Looking for a specific style? Learn how all styles are connected.
The styles that influence our teaching.
How distance effects style.
In order to better understand the styles we teach it's important to lay a foundation to understand the various styles of Martial Arts that exist today.
On a physical level all styles of Martial Arts are based on three different distances. Here is a list of styles and their emphasized distance, however in fairness remember that styles tend to progress and change over time, and just because a style is listed at a certain range doesn't mean they don't practice techniques from other ranges. This list is only designed to be a general guideline:
Long range. Styles include Karate, Muay Thai Kickboxing, Western Boxing, Hapkido, Tang Soo Do, Taekwondo, Kung Fu, Capoeira, and many others.
Medium Range. Styles used against grabs and chokes, these styles include Judo, Aikido, Grecko Roman Wrestling, Most of the Filipino arts, and many others.
Close Range. (Almost always on the ground) these styles include Brazilian Jiu Jitsu, Japanese Jujitsu, Sambo, Wrestling, and many others.
Depending on where you study Martial Arts there are also some well recognized blended styles including Krav Maga, Hapkido, Jeet Kun Do and other certain styles of Kung Fu and competitive Mixed Martial Arts; MMA, that (depending on the teacher) do a good job attempting to blend the various distances to make the art practical. However; the simple truth is that the human body can only move a limited number of ways. In reality, all styles (no matter what they are called) are essentially doing the same techniques despite the use of different names!
To complicate matters further all styles have vast variation depending on where you study and who is the instructor. Take for example the highly commercialized Taekwondo that is readily available here in the U.S. I have seen truly terrible technique from many who have been promoted to Black Belt in that style! However, I've been blessed to know several individuals who's technique was nothing short of spectacular - yet both groups say they were doing the same style (Taekwondo)!!
Here is my question. How useful is it to even use the word Taekwondo when there is such a vast difference in the quality of the practitioners? This is not a unique situation with Taekwondo. I can give you examples in every style of the same phenomenon.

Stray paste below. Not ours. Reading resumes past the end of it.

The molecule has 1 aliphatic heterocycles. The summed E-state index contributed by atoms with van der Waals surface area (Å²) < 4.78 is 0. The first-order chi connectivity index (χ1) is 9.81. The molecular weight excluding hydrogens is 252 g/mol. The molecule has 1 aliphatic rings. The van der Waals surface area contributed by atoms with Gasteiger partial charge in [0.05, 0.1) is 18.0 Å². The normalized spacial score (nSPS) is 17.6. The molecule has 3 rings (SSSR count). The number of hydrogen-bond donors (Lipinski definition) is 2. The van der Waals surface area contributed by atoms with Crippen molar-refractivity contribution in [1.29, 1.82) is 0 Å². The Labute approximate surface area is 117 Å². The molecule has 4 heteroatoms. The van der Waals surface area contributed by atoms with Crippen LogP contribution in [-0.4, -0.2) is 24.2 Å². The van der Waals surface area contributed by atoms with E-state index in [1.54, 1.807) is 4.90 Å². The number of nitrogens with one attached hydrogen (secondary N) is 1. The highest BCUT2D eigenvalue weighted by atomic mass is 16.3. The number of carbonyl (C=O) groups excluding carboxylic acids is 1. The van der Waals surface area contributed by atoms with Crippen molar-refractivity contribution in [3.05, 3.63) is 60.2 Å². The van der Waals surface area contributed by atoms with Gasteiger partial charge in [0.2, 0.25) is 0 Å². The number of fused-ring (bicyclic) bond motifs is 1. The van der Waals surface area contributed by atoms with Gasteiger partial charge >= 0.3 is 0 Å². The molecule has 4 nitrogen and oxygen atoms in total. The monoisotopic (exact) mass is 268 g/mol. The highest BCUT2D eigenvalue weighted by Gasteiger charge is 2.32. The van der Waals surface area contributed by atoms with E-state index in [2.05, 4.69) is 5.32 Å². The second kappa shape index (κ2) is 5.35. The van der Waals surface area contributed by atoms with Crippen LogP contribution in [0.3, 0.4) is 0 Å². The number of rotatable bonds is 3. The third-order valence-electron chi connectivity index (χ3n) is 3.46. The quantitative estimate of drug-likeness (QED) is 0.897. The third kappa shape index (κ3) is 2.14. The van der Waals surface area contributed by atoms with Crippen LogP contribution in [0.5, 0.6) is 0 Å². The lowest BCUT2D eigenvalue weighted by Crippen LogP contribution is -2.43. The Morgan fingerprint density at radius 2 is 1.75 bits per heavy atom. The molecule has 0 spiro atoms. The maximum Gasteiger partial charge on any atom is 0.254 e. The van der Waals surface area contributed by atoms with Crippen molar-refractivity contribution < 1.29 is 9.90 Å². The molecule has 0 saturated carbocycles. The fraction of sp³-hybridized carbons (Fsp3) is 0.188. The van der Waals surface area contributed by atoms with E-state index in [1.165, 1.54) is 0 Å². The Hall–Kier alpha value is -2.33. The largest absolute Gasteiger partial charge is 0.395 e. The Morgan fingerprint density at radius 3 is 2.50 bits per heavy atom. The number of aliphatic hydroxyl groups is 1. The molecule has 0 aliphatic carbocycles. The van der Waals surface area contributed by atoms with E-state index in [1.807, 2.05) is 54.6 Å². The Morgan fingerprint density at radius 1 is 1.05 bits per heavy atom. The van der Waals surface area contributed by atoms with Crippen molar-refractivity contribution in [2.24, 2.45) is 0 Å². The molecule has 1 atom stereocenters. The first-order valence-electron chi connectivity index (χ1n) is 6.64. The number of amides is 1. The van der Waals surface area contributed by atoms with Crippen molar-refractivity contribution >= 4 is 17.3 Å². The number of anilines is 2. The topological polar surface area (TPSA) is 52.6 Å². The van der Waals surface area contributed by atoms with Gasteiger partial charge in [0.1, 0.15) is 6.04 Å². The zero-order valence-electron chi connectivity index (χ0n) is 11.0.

It is clear that frequently the name of a style can be nearly meaningless.
My Kung Fu teacher; Sifu Robert Brown puts it this way:
What style do we teach?
We borrow heavily from multiple styles, including Karate, Muay Thai Kickboxing, Judo, Aikido, Brazilian Jiu-Jitsu, and many others (See the list below). The technique we practice various greatly depending on the distance we are considering defending ourselves from. I've found that no one style is effective at all three distances; this is the reason our style is a “mix”.
But we also strongly believe in teaching students how to focus and control their mind. The internal art of emotional control and concentration (otherwise known as meditation) is vital.
At it's core the martial arts were designed to give students emotional control. It's the emotions you train yourself to experience that influence your health and personal effectiveness. Your emotions also determine your ability to defend yourself.
To better describe the mental aspect of our art I wrote a book titled: "Break The Chain". The book is about how the mind and emotions effect every aspect of life.
Calling ourselves a "mix" doesn't feel accurate. It would be like taking the color yellow and the color red and blending them together. You don't get a blend - you get a NEW COLOR (Orange).
In the same way it's important for our style to have a name. We call it SMT (Strong Mind Training).
We are a blended art with a heavy emphasis on strengthening the mind.
Bruce Lee said it best when describing his own style.
How to choose a style or school.
Since physically many styles are similar what should you look for when choosing a style? The truth is that if someone has been teaching for at least ten years they are probably good at what they do. My suggestion is not to pay attention to what a style is called. Instead focus on the things that are really important. Here is a short but valuable list:
The atmosphere should be bright, clean, friendly and professional.
The art should be real -very practical self defense skills - but there should be a focus on safety.
You should be in classes with people who are roughly your own age and share many of your same values.
The teaching should be dynamic and powerful; your classroom should be filled with energy and charisma.
You should be treated with respect, and the dojo should demand that students respect each other.
You should get a great workout in every class, you should see physical improvements in your body, and you should be gaining in skills.